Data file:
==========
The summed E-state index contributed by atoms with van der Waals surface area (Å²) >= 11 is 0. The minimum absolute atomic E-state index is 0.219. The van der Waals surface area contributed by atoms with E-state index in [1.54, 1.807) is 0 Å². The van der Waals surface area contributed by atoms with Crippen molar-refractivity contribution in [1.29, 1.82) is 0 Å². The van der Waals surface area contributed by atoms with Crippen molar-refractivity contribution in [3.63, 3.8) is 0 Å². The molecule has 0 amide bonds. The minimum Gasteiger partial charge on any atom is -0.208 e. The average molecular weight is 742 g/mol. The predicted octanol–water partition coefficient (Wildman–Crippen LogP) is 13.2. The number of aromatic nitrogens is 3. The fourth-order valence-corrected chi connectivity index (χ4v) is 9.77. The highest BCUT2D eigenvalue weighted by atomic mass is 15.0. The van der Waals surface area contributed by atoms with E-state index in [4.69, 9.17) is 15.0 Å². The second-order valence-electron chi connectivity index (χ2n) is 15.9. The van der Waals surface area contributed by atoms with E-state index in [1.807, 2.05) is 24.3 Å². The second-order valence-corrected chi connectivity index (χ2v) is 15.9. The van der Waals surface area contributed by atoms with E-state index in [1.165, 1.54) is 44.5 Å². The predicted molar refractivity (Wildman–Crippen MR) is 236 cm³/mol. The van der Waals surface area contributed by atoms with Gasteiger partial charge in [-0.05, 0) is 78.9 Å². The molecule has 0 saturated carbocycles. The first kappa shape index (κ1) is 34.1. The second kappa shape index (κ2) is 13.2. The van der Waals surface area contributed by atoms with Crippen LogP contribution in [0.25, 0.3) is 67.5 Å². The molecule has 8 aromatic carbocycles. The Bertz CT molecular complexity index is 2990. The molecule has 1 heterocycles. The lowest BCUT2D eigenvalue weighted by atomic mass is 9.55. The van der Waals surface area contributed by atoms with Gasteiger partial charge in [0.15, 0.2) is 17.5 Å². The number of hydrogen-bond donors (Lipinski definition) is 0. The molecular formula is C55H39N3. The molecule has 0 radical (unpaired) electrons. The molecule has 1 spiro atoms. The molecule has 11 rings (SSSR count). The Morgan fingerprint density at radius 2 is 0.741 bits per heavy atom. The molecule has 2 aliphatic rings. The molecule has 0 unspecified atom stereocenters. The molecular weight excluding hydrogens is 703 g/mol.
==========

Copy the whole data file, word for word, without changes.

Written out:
The summed E-state index contributed by atoms with van der Waals surface area (Å²) >= 11 is 0. The minimum absolute atomic E-state index is 0.219. The van der Waals surface area contributed by atoms with E-state index in [1.54, 1.807) is 0 Å². The van der Waals surface area contributed by atoms with Crippen molar-refractivity contribution in [1.29, 1.82) is 0 Å². The van der Waals surface area contributed by atoms with Crippen molar-refractivity contribution in [3.63, 3.8) is 0 Å². The molecule has 0 amide bonds. The minimum Gasteiger partial charge on any atom is -0.208 e. The average molecular weight is 742 g/mol. The predicted octanol–water partition coefficient (Wildman–Crippen LogP) is 13.2. The number of aromatic nitrogens is 3. The fourth-order valence-corrected chi connectivity index (χ4v) is 9.77. The highest BCUT2D eigenvalue weighted by atomic mass is 15.0. The van der Waals surface area contributed by atoms with E-state index in [4.69, 9.17) is 15.0 Å². The second-order valence-electron chi connectivity index (χ2n) is 15.9. The van der Waals surface area contributed by atoms with E-state index in [1.807, 2.05) is 24.3 Å². The second-order valence-corrected chi connectivity index (χ2v) is 15.9. The van der Waals surface area contributed by atoms with E-state index in [1.165, 1.54) is 44.5 Å². The predicted molar refractivity (Wildman–Crippen MR) is 236 cm³/mol. The van der Waals surface area contributed by atoms with Gasteiger partial charge in [-0.05, 0) is 78.9 Å². The molecule has 0 saturated carbocycles. The first kappa shape index (κ1) is 34.1. The second kappa shape index (κ2) is 13.2. The van der Waals surface area contributed by atoms with Crippen LogP contribution in [0.25, 0.3) is 67.5 Å². The molecule has 8 aromatic carbocycles. The Bertz CT molecular complexity index is 2990. The molecule has 1 heterocycles. The lowest BCUT2D eigenvalue weighted by atomic mass is 9.55. The van der Waals surface area contributed by atoms with Gasteiger partial charge in [0.15, 0.2) is 17.5 Å². The number of hydrogen-bond donors (Lipinski definition) is 0. The molecular formula is C55H39N3. The molecule has 0 radical (unpaired) electrons. The molecule has 1 spiro atoms. The molecule has 11 rings (SSSR count). The Morgan fingerprint density at radius 2 is 0.741 bits per heavy atom. The molecule has 2 aliphatic rings. The molecule has 0 unspecified atom stereocenters. The molecular weight excluding hydrogens is 703 g/mol.